6. Don't fall for phishing scams.
It's easy to become the target of hackers who are phishing: They send out e-mails that look exactly as though they came from your bank but contain links that send you to a fake site disguised to look like your bank's log-in page. Then, when you think you're logging in, you're actually sending thieves your user name and password. It's probably okay to click links from people you trust that go to sites you trust and don't require a password to log in. If you don't recognize the main site's URL, play it safe and don't click.
7. Never open an attachment you weren't expecting.
Watch out for generic greetings like "thought you'd like this" or "this is so funny!!!" Tell friends to send you links in an e-mail instead of attachments. But be wary of links that were sent through Facebook, Twitter, or instant messages, since hackers also target social media. If you get a Facebook notice that sounds fishy ("Win a free iPad!"), it probably is.
8. Don't post your real e-mail address in a public forum or message board.
You're just asking to be put on spam e-mail lists. But you can still give people a way to reach you by using a simple trick. Instead of typing email@example.com, write meATmyselfDOTcom. People will understand it, but the computers that troll the Web trying to steal e-mail addresses won't.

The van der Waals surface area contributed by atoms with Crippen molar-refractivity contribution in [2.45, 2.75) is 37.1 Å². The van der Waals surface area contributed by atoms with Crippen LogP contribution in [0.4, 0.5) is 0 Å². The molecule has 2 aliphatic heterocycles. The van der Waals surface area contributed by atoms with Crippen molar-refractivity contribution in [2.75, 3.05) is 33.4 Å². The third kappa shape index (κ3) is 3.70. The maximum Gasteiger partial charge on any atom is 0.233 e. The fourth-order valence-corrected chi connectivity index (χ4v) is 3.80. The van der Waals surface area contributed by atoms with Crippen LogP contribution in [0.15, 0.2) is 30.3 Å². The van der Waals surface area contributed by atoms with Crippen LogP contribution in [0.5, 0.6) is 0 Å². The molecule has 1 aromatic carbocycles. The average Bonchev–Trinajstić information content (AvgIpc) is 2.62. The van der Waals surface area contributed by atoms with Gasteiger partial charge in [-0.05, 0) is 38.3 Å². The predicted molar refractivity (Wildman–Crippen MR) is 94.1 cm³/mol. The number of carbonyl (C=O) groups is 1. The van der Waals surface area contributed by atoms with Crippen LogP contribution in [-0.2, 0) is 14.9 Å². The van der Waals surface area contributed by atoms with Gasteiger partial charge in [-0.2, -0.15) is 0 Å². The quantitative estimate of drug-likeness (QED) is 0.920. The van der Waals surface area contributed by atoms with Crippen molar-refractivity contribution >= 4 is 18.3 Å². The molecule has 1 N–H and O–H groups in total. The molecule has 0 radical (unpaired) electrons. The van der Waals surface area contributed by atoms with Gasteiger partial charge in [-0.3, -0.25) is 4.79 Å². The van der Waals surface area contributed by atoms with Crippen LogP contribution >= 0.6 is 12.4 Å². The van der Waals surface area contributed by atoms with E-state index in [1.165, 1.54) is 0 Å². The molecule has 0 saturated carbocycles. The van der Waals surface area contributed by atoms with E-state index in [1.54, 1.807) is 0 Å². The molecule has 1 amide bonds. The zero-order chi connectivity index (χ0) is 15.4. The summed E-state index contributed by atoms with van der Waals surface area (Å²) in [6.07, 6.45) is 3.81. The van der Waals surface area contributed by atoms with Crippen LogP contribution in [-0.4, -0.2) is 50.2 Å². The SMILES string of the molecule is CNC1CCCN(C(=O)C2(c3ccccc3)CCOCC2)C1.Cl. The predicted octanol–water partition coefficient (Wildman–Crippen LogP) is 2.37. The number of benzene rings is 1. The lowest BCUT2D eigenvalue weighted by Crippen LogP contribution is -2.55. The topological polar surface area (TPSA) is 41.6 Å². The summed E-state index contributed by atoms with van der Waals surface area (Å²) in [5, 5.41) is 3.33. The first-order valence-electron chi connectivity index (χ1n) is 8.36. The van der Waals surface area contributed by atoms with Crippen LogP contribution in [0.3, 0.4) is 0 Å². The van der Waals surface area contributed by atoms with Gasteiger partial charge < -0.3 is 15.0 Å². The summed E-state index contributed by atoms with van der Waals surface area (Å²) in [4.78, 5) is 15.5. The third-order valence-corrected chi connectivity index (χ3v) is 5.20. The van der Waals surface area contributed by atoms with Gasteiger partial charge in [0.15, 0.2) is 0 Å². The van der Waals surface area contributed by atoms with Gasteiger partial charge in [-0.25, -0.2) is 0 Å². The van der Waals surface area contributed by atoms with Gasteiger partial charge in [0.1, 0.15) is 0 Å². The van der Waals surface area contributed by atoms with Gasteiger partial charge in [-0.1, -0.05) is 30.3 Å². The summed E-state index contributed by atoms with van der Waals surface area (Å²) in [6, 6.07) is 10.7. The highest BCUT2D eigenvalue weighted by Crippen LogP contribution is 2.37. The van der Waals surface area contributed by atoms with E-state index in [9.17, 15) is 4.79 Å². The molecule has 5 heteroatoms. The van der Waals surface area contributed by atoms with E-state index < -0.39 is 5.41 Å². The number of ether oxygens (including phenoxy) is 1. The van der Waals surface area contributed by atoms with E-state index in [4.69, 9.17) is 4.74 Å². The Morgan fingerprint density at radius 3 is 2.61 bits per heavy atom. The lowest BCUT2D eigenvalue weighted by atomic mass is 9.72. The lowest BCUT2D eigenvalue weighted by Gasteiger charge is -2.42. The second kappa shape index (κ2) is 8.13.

9. Stop using file-sharing networks.
The vast majority of content on music and movie file-sharing networks such as LimeWire, The Pirate Bay, and BitTorrent is illegal. Beyond their ethical stickiness, the legal gray area they operate in means there's usually no oversight of the files they traffic in. This makes them fertile ground for malware. While that file may look like the latest Brad Pitt movie, it could just as easily be malware in disguise.
10. Don't forget your friends.
Your pals on Facebook, LinkedIn, or Twitter may feel like a cozy group of friends, but after a while you're bound to end up with some "friends" you don't really know. They have access to just about everything you post and that personal info can be used to impersonate you. (Be sure to adjust Facebook privacy settings to "friends only"; the default allows everyone to view your status updates, posts, and photos. You can even customize settings so that only certain friends can view your entire profile.) So be careful what you post. For example, if you love yoga, go ahead and list it as an interest on Facebook, blog about it, and post on message boards. But when it comes to choosing a security question for your e-mail or bank password, make sure it has nothing to do with hatha or vinyasa. Assume anything you share online is available to the entire Internet, and keep truly private information to yourself.